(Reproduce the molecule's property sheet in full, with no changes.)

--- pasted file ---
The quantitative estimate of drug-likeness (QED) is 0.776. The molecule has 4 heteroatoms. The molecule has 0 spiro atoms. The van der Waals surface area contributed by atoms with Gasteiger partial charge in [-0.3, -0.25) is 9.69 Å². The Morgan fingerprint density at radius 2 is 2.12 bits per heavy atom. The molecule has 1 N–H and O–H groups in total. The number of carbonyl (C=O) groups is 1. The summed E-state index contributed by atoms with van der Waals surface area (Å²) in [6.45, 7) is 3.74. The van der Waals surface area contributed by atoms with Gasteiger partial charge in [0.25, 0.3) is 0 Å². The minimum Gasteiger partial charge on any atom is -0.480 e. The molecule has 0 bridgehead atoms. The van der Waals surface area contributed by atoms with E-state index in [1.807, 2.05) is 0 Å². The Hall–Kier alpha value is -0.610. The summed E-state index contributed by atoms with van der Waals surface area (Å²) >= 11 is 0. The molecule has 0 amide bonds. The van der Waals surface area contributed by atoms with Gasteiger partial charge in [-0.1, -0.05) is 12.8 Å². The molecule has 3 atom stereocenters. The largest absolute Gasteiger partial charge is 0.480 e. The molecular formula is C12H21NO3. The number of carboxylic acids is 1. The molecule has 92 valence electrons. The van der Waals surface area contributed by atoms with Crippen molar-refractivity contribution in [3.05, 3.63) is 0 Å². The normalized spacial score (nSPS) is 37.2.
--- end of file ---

The quantitative estimate of drug-likeness (QED) is 0.776. The molecule has 4 heteroatoms. The molecule has 0 spiro atoms. The van der Waals surface area contributed by atoms with Gasteiger partial charge in [-0.3, -0.25) is 9.69 Å². The Morgan fingerprint density at radius 2 is 2.12 bits per heavy atom. The molecule has 1 N–H and O–H groups in total. The number of carbonyl (C=O) groups is 1. The summed E-state index contributed by atoms with van der Waals surface area (Å²) in [6.45, 7) is 3.74. The van der Waals surface area contributed by atoms with Gasteiger partial charge in [0.25, 0.3) is 0 Å². The minimum Gasteiger partial charge on any atom is -0.480 e. The molecule has 0 bridgehead atoms. The van der Waals surface area contributed by atoms with E-state index in [1.807, 2.05) is 0 Å². The Hall–Kier alpha value is -0.610. The summed E-state index contributed by atoms with van der Waals surface area (Å²) >= 11 is 0. The molecule has 0 amide bonds. The van der Waals surface area contributed by atoms with Gasteiger partial charge in [-0.1, -0.05) is 12.8 Å². The molecule has 3 atom stereocenters. The largest absolute Gasteiger partial charge is 0.480 e. The molecular formula is C12H21NO3. The number of carboxylic acids is 1. The molecule has 92 valence electrons. The van der Waals surface area contributed by atoms with Crippen molar-refractivity contribution in [3.05, 3.63) is 0 Å². The normalized spacial score (nSPS) is 37.2.